Essays on Issue of Ethical Dilemmas in the Workplace Coursework

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The paper "Issue of Ethical Dilemmas in the Workplace" is a great example of business coursework.   The workplace is becoming increasingly diverse as the world continues to shrink with each passing day. As a result, ethical issues are on the rise, and members of the public are increasing responsibility as the bar for corporate social responsibility continues to get higher (Daft & Marcic, 2008). Managers need to understand ethical dilemmas and how best to solve them if they desire to beat their competitors. The following paper will explore the issue of ethical dilemmas in the workplace, in reference to various ethical theories.

These issues have been explored using authoritative and relevant sources obtained from renowned scholars in business ethics. A description of a work situation in my past employment, which posed an ethical dilemma for me was firstly provided, and an explanation of how the dilemma was resolved given. The virtue theory was used to help analyze the resolution of the ethical dilemma, so as to determine if the method used to resolve it would be judged to be ethical. In a former company that I worked for, I was promoted and became a product manager.

There were high stakes in the job, as well as high expectations. Just one week after my promotion, when every family member and a personal friend knew of my promotion, my boss called me to his office and handed me strategic documents whose information belonged, to my shock, our closest competitor and leading company in the industry. The documents included pricing strategies, product plans and other strategic documents. Each of the documents was marked “ proprietary and confidential. ” When I enquired where the documents had been obtained, he confidently explained how he had downloaded all interesting documents off the company’ s server after gaining access to their intranet.

He stressed that there was nothing wrong with that since he had just obtained electronic access with the help of a colleague and had not hacked into their systems or broken any passwords. The act seemed okay at first until I realized that if the press or someone from the competitor’ s side knew that we had obtained confidential information about their business processes, this would be disastrous to the company’ s reputation.

Besides, I was not comfortable about using the information, let alone opening the documents. It was particularly a dilemma because there were no company policies or rules that would offer any guidance. I, however, knew that using such information was not just illegal but also unethical. It was only one week after my promotion, and I was bound to expect something similar happening again. The information would give us a competitive advantage over the company and we would easily become the best organization in the industry.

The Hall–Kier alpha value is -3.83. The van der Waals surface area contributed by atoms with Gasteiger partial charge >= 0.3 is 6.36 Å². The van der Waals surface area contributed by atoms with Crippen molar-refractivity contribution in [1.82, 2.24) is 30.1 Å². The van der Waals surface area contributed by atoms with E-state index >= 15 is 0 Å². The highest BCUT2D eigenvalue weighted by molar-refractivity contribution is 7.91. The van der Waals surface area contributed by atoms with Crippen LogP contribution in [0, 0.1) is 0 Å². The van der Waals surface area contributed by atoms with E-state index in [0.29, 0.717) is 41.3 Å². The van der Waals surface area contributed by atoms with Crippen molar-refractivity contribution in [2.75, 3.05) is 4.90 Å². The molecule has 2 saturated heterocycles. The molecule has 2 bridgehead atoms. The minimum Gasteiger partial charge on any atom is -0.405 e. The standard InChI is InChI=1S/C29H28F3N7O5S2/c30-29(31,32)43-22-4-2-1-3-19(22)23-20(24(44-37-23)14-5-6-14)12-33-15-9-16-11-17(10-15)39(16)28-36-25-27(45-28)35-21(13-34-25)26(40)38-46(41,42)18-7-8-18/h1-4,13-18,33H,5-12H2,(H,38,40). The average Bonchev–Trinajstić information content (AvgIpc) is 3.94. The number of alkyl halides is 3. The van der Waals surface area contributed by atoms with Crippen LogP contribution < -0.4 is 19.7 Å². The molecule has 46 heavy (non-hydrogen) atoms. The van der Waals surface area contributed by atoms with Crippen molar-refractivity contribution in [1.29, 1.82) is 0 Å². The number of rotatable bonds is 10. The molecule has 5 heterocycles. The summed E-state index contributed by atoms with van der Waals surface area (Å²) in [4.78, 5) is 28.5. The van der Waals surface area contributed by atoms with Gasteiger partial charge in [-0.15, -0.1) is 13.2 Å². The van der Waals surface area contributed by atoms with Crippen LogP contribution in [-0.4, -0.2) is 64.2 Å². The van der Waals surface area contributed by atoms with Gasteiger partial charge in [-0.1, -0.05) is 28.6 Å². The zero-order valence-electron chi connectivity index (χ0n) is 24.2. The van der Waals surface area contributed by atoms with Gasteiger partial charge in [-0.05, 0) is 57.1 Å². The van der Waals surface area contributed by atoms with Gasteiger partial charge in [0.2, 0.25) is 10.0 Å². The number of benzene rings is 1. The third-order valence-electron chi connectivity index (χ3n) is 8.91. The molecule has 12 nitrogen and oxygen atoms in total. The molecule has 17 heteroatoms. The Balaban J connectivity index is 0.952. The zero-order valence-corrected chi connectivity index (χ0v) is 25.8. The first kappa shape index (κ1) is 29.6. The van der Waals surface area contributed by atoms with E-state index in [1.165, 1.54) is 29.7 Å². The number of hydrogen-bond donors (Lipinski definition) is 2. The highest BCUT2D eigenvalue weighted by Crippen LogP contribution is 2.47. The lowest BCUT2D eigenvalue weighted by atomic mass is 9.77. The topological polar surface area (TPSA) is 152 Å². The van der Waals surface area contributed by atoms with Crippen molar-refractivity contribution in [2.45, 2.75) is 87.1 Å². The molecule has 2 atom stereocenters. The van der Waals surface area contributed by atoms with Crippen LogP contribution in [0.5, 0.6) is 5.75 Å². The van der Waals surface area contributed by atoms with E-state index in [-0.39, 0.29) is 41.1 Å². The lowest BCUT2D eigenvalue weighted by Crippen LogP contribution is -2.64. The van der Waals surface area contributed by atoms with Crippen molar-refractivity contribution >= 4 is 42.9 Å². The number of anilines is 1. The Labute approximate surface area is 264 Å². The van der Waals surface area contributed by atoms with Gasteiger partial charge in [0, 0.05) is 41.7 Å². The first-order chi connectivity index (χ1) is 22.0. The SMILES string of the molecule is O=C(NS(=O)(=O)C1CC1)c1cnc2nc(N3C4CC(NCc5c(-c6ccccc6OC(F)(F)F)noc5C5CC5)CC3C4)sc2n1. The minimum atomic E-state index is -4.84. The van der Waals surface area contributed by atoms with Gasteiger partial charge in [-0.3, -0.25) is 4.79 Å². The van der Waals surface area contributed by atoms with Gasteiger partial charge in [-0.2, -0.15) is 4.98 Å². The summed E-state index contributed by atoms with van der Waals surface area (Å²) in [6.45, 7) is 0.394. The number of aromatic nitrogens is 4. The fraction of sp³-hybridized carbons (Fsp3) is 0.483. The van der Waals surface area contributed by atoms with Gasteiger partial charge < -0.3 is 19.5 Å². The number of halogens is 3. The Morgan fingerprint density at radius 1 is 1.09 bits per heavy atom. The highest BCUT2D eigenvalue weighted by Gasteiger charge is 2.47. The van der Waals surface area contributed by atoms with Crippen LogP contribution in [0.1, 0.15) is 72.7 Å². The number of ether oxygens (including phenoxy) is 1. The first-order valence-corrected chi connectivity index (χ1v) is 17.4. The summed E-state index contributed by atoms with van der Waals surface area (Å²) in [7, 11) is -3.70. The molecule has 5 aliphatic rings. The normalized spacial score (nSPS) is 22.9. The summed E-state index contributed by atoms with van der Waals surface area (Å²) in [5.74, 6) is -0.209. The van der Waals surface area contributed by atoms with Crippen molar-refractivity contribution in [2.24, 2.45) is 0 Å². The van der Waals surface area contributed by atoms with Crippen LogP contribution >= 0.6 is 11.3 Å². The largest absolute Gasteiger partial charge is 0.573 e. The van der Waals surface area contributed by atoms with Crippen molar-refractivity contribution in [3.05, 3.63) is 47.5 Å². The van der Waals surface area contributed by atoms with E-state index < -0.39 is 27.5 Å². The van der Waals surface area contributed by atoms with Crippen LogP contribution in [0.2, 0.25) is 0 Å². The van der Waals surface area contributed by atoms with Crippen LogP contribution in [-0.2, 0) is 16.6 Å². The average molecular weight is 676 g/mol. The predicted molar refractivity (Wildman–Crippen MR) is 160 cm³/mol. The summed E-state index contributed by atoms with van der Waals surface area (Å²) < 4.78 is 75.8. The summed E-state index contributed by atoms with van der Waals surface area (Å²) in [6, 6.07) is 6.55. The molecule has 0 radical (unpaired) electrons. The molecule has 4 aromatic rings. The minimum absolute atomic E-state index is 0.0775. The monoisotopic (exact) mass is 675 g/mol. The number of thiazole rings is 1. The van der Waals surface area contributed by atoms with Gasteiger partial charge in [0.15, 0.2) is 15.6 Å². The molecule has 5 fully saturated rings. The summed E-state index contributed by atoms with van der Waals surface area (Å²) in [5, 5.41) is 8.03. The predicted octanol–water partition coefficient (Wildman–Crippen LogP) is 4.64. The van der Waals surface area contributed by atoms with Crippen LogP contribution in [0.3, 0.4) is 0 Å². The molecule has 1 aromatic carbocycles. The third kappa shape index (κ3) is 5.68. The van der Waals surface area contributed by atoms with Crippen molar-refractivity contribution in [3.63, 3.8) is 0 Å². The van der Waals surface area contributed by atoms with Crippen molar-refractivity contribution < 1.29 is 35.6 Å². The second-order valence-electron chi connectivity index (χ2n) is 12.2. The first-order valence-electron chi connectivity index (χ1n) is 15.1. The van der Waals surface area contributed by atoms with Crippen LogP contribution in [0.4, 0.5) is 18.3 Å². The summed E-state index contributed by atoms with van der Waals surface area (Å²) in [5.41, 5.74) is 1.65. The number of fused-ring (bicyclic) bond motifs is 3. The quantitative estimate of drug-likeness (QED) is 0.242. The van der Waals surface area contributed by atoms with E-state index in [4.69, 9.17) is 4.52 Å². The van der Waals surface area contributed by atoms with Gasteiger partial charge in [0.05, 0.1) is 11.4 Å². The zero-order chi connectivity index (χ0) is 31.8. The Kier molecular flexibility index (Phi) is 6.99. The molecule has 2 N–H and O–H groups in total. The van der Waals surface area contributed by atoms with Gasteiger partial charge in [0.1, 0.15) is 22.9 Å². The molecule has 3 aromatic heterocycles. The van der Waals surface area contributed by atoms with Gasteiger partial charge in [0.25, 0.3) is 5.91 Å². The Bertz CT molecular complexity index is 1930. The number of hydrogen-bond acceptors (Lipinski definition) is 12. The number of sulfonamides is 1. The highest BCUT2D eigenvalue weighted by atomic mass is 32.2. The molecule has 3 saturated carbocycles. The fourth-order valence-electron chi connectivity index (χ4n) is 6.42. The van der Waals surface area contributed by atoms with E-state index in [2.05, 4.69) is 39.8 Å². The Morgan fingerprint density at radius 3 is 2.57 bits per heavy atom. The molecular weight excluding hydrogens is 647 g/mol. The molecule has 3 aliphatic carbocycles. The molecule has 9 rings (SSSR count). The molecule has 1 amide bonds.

On the other hand, I was not sure if I would be able to continue working to a company that used such tactics against its competitors. Resolving the dilemma After a long consideration of all of the choices I was supposed to make, my requirements at the company and consequences of each action I would take, I decided to privately confront the boss and inform him that I was not comfortable with how the documents had been obtained. I informed him that I would not be comfortable using them since they were all proprietary and confidential and were to certainly give us a competitive edge.

I also informed him that I was disturbed about what this would say about the organizational culture. Using the information would be jeopardy to the company’ s reputation if the information were to leak to the press. There were numerous legal issues involved with using opening the documents and a breach to public relations.

References

Daft, R. & Marcic, D. (2008). Understanding Management. London: Cengage Learning.

Graafland, J. (2007). Economics, ethics and the market: introduction and applications. New York: Taylor & Francis.

Jennings, M. (2008) .Business Ethics: Case Studies and Selected Readings. London: Cengage Learning.

Mandal, K. (2010). Ethics in Business & Corporate Governance. New York: Tata McGraw-Hill Education.

McLean, D. J & Yoder, D. G. (2005). Issues in recreation and leisure: ethical decision making. New York: Human Kinetics.

Preston, N. (2007). Understanding Ethics. New York: Federation press.

Sampford C & Lui, R. (2004) Australian Media Ethics Regime and Ethical Risk Management, Journal of Mass media Ethics, Vol 19, 2004.

Shaw, W. (2010). Business Ethics: A textbook with cases. New York: Cengage Learning.

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